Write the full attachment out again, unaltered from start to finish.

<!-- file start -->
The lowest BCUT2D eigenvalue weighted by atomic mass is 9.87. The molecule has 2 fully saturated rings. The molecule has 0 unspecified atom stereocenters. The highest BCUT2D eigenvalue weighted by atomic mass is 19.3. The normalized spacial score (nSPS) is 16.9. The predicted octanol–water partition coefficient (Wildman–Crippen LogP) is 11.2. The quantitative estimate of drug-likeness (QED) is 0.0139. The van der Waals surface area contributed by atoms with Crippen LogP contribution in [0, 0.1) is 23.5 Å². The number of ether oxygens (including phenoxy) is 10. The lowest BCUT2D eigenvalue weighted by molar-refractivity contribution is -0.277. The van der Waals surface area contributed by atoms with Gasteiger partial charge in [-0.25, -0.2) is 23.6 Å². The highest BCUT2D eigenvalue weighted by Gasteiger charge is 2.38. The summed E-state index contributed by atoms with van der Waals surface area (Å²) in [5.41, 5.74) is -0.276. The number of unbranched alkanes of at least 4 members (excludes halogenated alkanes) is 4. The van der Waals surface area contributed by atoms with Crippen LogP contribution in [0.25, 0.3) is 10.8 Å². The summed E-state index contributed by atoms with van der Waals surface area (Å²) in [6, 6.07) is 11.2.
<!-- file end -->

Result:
The lowest BCUT2D eigenvalue weighted by atomic mass is 9.87. The molecule has 2 fully saturated rings. The molecule has 0 unspecified atom stereocenters. The highest BCUT2D eigenvalue weighted by atomic mass is 19.3. The normalized spacial score (nSPS) is 16.9. The predicted octanol–water partition coefficient (Wildman–Crippen LogP) is 11.2. The quantitative estimate of drug-likeness (QED) is 0.0139. The van der Waals surface area contributed by atoms with Crippen LogP contribution in [0, 0.1) is 23.5 Å². The number of ether oxygens (including phenoxy) is 10. The lowest BCUT2D eigenvalue weighted by molar-refractivity contribution is -0.277. The van der Waals surface area contributed by atoms with Gasteiger partial charge in [-0.25, -0.2) is 23.6 Å². The highest BCUT2D eigenvalue weighted by Gasteiger charge is 2.38. The summed E-state index contributed by atoms with van der Waals surface area (Å²) in [5.41, 5.74) is -0.276. The number of unbranched alkanes of at least 4 members (excludes halogenated alkanes) is 4. The van der Waals surface area contributed by atoms with Crippen LogP contribution in [0.25, 0.3) is 10.8 Å². The summed E-state index contributed by atoms with van der Waals surface area (Å²) in [6, 6.07) is 11.2.